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Minerva Anestesiologica 2006 June;72(6):509-19


language: English

Microcirculatory recruitment maneuvers correct tissue CO2 abnormalities in sepsis

Almac E. 1, Siegemund M. 2, Demirci C. 3, Ince C. 1

1 Department of Physiology Academic Medical Center University of Amsterdam Amsterdam, The Netherlands 2 Department of Anaesthesia and Intensive Care University Hospital University of Basel, Basel, Switzerland. 3 Department of Biology Faculty of Science University of Istanbul, Instanbul, Turkey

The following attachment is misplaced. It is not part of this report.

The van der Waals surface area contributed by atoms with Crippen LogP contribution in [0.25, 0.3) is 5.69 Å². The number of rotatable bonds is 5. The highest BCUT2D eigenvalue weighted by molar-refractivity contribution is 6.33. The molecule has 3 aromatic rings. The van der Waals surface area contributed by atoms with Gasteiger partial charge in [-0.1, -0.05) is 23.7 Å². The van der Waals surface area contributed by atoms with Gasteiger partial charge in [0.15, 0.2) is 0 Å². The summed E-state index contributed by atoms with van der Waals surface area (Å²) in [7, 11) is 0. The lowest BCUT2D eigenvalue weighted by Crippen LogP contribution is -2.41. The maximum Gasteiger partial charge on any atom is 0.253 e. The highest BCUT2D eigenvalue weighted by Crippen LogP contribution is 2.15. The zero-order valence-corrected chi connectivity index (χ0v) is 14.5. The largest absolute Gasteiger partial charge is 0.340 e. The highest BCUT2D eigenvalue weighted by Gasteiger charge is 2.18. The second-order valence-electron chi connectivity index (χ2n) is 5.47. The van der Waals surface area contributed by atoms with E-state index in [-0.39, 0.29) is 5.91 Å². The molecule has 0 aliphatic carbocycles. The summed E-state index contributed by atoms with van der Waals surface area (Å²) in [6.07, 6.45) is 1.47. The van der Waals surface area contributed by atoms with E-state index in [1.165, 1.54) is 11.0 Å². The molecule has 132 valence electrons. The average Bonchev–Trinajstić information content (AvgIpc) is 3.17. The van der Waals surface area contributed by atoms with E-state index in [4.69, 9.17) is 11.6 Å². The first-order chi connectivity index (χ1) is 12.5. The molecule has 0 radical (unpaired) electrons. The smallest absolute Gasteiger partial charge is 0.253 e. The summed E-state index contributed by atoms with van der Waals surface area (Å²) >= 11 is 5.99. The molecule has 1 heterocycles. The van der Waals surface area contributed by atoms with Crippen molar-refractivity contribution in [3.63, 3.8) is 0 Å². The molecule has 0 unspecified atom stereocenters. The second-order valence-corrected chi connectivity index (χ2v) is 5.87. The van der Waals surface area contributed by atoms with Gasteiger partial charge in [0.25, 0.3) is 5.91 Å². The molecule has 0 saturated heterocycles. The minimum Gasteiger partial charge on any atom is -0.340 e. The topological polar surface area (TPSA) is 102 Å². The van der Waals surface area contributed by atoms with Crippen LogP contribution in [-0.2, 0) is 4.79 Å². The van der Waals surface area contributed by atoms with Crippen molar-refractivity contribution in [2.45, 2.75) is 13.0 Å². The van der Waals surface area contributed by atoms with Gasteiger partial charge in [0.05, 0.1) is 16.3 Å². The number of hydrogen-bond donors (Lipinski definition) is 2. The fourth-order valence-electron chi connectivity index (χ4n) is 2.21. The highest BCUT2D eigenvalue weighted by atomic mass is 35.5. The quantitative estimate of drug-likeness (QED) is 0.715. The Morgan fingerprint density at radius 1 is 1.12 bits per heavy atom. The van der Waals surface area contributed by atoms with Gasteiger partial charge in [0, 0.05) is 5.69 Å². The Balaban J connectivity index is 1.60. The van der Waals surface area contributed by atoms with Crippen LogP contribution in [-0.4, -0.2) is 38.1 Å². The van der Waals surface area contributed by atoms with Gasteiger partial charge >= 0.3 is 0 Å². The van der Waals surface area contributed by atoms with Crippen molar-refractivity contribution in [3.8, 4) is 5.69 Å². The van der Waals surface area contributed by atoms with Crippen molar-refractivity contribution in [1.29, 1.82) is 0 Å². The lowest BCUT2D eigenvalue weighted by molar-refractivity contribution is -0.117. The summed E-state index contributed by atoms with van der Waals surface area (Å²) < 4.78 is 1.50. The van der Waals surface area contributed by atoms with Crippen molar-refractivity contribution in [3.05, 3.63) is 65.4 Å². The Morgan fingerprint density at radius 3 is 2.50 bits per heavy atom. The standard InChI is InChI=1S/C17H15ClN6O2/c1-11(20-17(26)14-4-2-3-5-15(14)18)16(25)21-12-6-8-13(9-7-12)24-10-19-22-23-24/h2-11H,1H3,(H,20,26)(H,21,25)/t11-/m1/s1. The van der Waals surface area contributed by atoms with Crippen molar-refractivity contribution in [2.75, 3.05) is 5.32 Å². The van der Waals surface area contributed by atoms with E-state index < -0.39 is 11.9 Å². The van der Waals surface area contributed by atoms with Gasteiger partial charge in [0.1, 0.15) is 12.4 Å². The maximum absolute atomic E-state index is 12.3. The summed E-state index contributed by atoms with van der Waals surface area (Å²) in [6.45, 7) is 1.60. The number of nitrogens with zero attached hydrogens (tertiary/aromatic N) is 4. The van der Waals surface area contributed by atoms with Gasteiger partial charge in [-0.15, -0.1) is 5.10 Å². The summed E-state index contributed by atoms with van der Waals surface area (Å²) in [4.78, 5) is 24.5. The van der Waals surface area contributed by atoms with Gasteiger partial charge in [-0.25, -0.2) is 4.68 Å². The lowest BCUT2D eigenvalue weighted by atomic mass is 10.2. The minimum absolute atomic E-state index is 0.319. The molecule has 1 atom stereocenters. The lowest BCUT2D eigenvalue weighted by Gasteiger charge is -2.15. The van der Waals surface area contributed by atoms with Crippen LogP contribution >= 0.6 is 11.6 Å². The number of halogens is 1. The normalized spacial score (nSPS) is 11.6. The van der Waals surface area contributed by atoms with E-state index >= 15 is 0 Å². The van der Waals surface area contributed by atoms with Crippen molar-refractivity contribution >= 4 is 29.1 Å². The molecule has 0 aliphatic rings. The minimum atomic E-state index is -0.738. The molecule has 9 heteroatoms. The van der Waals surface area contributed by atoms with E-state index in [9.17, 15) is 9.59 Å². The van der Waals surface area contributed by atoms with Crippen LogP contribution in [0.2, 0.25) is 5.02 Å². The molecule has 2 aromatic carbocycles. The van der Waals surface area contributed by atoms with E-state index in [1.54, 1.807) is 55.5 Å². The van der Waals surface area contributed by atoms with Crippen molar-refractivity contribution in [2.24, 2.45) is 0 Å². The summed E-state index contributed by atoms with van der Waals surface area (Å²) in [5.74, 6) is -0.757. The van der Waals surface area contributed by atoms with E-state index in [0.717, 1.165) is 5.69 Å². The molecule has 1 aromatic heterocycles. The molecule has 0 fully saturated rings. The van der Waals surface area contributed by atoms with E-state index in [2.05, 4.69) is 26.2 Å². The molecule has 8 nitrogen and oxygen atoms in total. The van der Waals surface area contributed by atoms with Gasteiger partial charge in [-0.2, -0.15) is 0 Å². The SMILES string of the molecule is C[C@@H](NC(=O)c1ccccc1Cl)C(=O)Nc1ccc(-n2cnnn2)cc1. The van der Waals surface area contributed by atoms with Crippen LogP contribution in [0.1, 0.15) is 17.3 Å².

The rises in tissue partial pressure of carbon dioxide have been observed in critically ill patients with shock and sepsis for a long time and have been proposed to be an earlier and more reliable marker of tissue hypoxia than traditional markers. However, the mechanisms leading to those increases, especially in sepsis and endotoxemia, are not well understood. Recent studies provided further data, supporting the idea that the origin of those increases in partial pressure of CO2 in sepsis as being caused by microcirculatory perfusion deficit resulting in mitochondrial depression by time. Previously, we have termed this condition where despite correction of systemic oxygen delivery variables, regional hypoxia and oxygen extraction deficit persist as microcirculatory and mitochondrial distress syndrome (MMDS). Recent findings support the idea that the progression from early to severe sepsis is accompanied or possibly even caused by microcirculatory dysfunction, which leads to mitochondrial dysfunction by time. Therefore early identification of microcirculatory dysfunction and correction with microcirculatory recruitment maneuvers are needed to ensure adequate microcirculatory perfusion and tissue oxygenation. Microcirculatory imaging, such as SDF imaging technique, appears to be a very useful tool for this task and its combination together with other systemic and regional tissue oxygenation measurements may provide more information regarding the tissue oxygenation and will be a very promising tool for microcirculatory researchers and the management of critically ill patients at the bedside.

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